Marketing firm takes 3-pronged approach to mental health

'We're not in a room with each other daily to pick up on hints that someone might be struggling'

Marketing firm takes 3-pronged approach to mental health

While the worst of the pandemic may be over, other issues such as COVID-19, monkeypox and the economy mean that supporting workers’ mental health is of utmost importance, according to Stephanie McRae, head of DE&I at Publicis Groupe Canada, in talking with Canadian HR Reporter.

“There's still things happening in this world which [are] causing stress on employees, so it’s important that we continue to support our employees in that.”

Publicis Groupe is stepping up to the challenge with its three-pronged approach, she says: “Creating better access to mental health, educating our employees, and then providing some training around it.”

Read more: Wanted: Better mental health support

Access to resources

For the first approach, Publicis is giving workers mental health benefits of up to $5,000 per year. 

“We've also increased the type of mental health services coverage. So, anything from psychology, psychotherapy or a psycho educator, a clinical counselor, a social worker… [these] are all resources that people can access.”

The company has also created a mental health resource toolkit for workers that includes the Headspace mindfulness app and employee assistance programs (EAPs).

Read more: BMO provides workers with wellness app

Also, the mental health benefits cover not just workers, but family. McRae’s husband, for example, gets $5,000 per year as part of that offering.

“If your loved one is struggling with a mental health issue, it impacts you as well. And while they might need their support, you might need some support to keep yourself resilient and [have the] ability to function, and having some support and coping mechanisms to deal with that.”

Safe spaces for workers

Publicis Groupe has also formed a mental health business resource group called Headline, which allows for a dedicated conversation on mental health and wellbeing for interested employees throughout the year.

“They also assist with planning various education sessions on mental health throughout the year, [to which] all employees have access and the ability to participate in,” says McRae.

“This month, we have a session on mindfulness, nutrition and burnout –– all topics coming up this month.” 

Just yesterday, Publicis Groupe had a Mental Health Awareness Day session about setting boundaries. Jhanelle Peters, mental health clinician with the Toronto Raptors, was the guest speaker.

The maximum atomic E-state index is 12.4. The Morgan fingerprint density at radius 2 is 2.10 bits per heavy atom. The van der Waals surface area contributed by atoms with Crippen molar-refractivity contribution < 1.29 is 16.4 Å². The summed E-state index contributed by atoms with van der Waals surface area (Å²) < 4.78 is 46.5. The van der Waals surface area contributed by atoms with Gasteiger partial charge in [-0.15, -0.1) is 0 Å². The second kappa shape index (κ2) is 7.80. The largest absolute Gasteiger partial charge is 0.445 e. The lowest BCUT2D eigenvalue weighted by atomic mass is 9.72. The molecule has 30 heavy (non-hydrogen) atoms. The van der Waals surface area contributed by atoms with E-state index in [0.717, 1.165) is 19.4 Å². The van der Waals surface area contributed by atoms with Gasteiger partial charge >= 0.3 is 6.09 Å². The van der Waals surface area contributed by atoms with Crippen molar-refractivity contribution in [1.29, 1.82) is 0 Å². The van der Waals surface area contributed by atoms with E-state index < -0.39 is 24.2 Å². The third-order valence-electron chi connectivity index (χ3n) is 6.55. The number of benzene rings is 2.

Earlier this year, they had sessions specifically for parents and caregivers 

“We had a bit of a safe space conversation around that, given the amount of stress and anxiety that parents and caregivers have gone through the last couple of years,” says McRae.

Read more: Mental health strategies built for success

With all the education sessions on mental health, and on diversity, equity inclusion, the firm talks about having a safe space, she says.

“We talk about it as a place for us to learn and share ideas. And we allow everyone to come forward, and make it really feasible  — all via Zoom,” says McRae.

“We had those sessions recorded [for] folks who want to go back and revisit the content. Or if they weren't able to make the session, they can do that on their own. And us as leaders, we just try to be more transparent about it.”

Mental health training

Publicis Groupe also partnered with the Mental Health Commission of Canada to provide workers with Mental Health First Aid (MHFA) training, doing so for the second year in a row.

The training explains how to recognize when people are in a mental health crisis, what best to do in those situations, and how to best connect them with the resources that they need. 

Read more: Employer sees success training leaders on 'emotional agency'

While over 100 employees participated in the sessions last year, with a similar number expected this year, Publicis also had its leadership team go through the process the second time around.

“We've ensured they understand from the top the importance of mental health and how to help employees when they're struggling. And I think it's really key, especially as we continue with our flexible remote work environment,” says McRae.

“We're not in a room with each other daily to pick up on hints that someone might be struggling, so it's really key that we continue that training.”

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